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In the Southern Camp

Mary Chesnut’s Civil War

edited by C. Vann Woodward
Yale University Press, 886 pp., $29.95

Southern women of all classes, probably more than women anywhere else, have for generations been valued for their physical beauty to the exclusion of any other quality. The ethos of the plantation, with its stress on male dominance, allowed, generally speaking, very little room for the development of women’s intellectual capacities, except in a closeted way and then only with vast condescension on the part of the men. Generation after generation of this form of acculturation produced droves of famously beautiful women, but also—in combination with a diminished emphasis on education—a kind of endemic regional dumbness too well known and too persistently remarked upon to be dismissed.

That there are many exceptions to this state of things, especially nowadays, is another sign of the South’s splendid resurgence as it joins the twentieth century; beauty and brains are not necessarily antipathetic in the same person. But until recent years the trials of a bright but plain woman in the South were more difficult than those of her sisters elsewhere who, though certainly fettered in many ways too, suffered less from the stigma of possessing actual intelligence. Difficult, perhaps, but in some ways more interesting. For even as recently as the 1940s, when I was growing up in the South, one could perceive the difference between the often stunning coed beauties who, like their counterparts in the past, fluttered effortlessly into poses of decorative blossoms, and those who were less favored physically but who were far more attractive because of their wit and charm. They created their own seductiveness.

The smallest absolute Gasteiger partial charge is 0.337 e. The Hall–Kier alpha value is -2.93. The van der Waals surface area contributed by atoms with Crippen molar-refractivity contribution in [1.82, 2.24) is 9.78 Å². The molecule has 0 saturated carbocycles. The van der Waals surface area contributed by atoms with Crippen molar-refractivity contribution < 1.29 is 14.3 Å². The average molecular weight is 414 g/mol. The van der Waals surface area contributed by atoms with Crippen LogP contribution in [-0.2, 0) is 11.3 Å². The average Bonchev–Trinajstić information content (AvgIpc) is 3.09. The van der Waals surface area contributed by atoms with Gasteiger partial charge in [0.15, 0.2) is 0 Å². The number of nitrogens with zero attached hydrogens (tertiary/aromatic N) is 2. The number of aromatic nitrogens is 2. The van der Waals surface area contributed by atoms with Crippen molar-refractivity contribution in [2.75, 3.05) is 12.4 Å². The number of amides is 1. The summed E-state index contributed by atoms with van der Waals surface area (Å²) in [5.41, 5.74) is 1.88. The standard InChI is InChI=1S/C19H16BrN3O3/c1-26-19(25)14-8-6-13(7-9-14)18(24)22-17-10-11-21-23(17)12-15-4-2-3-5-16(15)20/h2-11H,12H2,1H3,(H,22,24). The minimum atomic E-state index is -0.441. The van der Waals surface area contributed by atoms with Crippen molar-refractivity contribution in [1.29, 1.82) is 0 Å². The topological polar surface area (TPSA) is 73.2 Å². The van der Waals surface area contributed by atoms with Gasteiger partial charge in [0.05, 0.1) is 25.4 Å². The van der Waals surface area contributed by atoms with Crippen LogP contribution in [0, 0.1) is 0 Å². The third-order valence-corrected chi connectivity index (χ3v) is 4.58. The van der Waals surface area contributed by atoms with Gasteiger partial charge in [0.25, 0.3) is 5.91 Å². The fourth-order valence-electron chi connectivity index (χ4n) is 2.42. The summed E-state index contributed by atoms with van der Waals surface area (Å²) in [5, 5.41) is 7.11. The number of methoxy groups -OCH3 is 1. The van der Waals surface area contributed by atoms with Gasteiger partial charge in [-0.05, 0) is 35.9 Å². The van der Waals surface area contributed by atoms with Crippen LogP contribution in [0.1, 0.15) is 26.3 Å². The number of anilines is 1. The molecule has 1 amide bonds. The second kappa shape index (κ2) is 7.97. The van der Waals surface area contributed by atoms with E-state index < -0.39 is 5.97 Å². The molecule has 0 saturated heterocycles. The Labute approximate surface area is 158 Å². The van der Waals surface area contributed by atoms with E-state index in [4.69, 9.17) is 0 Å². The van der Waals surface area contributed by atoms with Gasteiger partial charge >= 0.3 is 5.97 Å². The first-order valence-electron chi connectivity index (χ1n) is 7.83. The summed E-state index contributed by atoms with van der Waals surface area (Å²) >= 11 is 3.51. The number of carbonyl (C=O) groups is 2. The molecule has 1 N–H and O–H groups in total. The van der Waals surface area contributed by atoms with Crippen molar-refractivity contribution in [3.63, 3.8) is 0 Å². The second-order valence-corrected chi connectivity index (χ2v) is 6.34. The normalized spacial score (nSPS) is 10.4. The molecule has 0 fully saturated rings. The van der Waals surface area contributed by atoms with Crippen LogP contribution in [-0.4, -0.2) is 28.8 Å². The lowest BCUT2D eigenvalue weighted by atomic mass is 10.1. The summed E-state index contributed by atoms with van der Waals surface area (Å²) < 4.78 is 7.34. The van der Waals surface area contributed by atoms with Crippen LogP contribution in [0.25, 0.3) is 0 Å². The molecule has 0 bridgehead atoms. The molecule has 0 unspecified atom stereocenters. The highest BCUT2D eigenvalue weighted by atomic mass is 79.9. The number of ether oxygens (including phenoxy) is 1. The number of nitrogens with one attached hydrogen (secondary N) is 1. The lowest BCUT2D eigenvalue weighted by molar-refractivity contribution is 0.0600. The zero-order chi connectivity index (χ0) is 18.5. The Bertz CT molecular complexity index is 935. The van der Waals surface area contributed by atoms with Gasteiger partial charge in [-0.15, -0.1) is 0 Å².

Mary Boykin Chesnut was doubtless one of these: a not really good-looking woman (self-admittedly) whose very lack of beauty helped prevent her from becoming the stereotype of a plantation mistress—frail, dependent, vacuous—and whose compensating drive toward self-expression led her to writing one of the great chronicles of the Civil War. The likeness of Mary Chesnut that regards us from the dust jacket of the new edition of her book is rather plain—the nose too long, the jaw too broad, the eyes too large and dominating—but very winning nonetheless. The picture suggests intelligence and the whisper of mischief—clearly a woman one would have liked to know. That one does get to know her is the result both of her honesty and of the meticulous way in which she records her impressions of daily life in the South between the winter of 1861 and the summer of 1865.